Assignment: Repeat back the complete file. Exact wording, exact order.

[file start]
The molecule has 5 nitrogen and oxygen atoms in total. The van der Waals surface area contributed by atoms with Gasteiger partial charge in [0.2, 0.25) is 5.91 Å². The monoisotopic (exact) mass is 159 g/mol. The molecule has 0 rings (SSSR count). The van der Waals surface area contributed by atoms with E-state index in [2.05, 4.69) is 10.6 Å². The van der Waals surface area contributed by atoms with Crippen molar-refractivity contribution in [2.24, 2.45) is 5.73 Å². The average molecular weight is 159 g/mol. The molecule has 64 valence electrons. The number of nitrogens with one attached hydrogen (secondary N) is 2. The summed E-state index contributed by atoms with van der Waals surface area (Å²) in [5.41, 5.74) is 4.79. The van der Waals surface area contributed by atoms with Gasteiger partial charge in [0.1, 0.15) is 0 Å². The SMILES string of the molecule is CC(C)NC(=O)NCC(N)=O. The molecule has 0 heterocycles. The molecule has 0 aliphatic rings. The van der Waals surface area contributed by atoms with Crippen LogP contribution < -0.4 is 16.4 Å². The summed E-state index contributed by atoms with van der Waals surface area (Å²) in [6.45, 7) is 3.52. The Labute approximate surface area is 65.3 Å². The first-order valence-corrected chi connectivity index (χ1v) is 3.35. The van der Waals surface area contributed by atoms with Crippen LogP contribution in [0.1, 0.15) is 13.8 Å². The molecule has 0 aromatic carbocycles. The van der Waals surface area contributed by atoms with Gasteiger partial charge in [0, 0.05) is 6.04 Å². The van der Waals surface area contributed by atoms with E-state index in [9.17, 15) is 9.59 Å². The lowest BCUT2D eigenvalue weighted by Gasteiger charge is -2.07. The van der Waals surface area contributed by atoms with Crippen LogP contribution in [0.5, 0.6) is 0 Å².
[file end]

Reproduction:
The molecule has 5 nitrogen and oxygen atoms in total. The van der Waals surface area contributed by atoms with Gasteiger partial charge in [0.2, 0.25) is 5.91 Å². The monoisotopic (exact) mass is 159 g/mol. The molecule has 0 rings (SSSR count). The van der Waals surface area contributed by atoms with E-state index in [2.05, 4.69) is 10.6 Å². The van der Waals surface area contributed by atoms with Crippen molar-refractivity contribution in [2.24, 2.45) is 5.73 Å². The average molecular weight is 159 g/mol. The molecule has 64 valence electrons. The number of nitrogens with one attached hydrogen (secondary N) is 2. The summed E-state index contributed by atoms with van der Waals surface area (Å²) in [5.41, 5.74) is 4.79. The van der Waals surface area contributed by atoms with Gasteiger partial charge in [0.1, 0.15) is 0 Å². The SMILES string of the molecule is CC(C)NC(=O)NCC(N)=O. The molecule has 0 heterocycles. The molecule has 0 aliphatic rings. The van der Waals surface area contributed by atoms with Crippen LogP contribution < -0.4 is 16.4 Å². The summed E-state index contributed by atoms with van der Waals surface area (Å²) in [6.45, 7) is 3.52. The Labute approximate surface area is 65.3 Å². The first-order valence-corrected chi connectivity index (χ1v) is 3.35. The van der Waals surface area contributed by atoms with Crippen LogP contribution in [0.1, 0.15) is 13.8 Å². The molecule has 0 aromatic carbocycles. The van der Waals surface area contributed by atoms with Gasteiger partial charge in [0, 0.05) is 6.04 Å². The van der Waals surface area contributed by atoms with E-state index in [9.17, 15) is 9.59 Å². The lowest BCUT2D eigenvalue weighted by Gasteiger charge is -2.07. The van der Waals surface area contributed by atoms with Crippen LogP contribution in [0.5, 0.6) is 0 Å².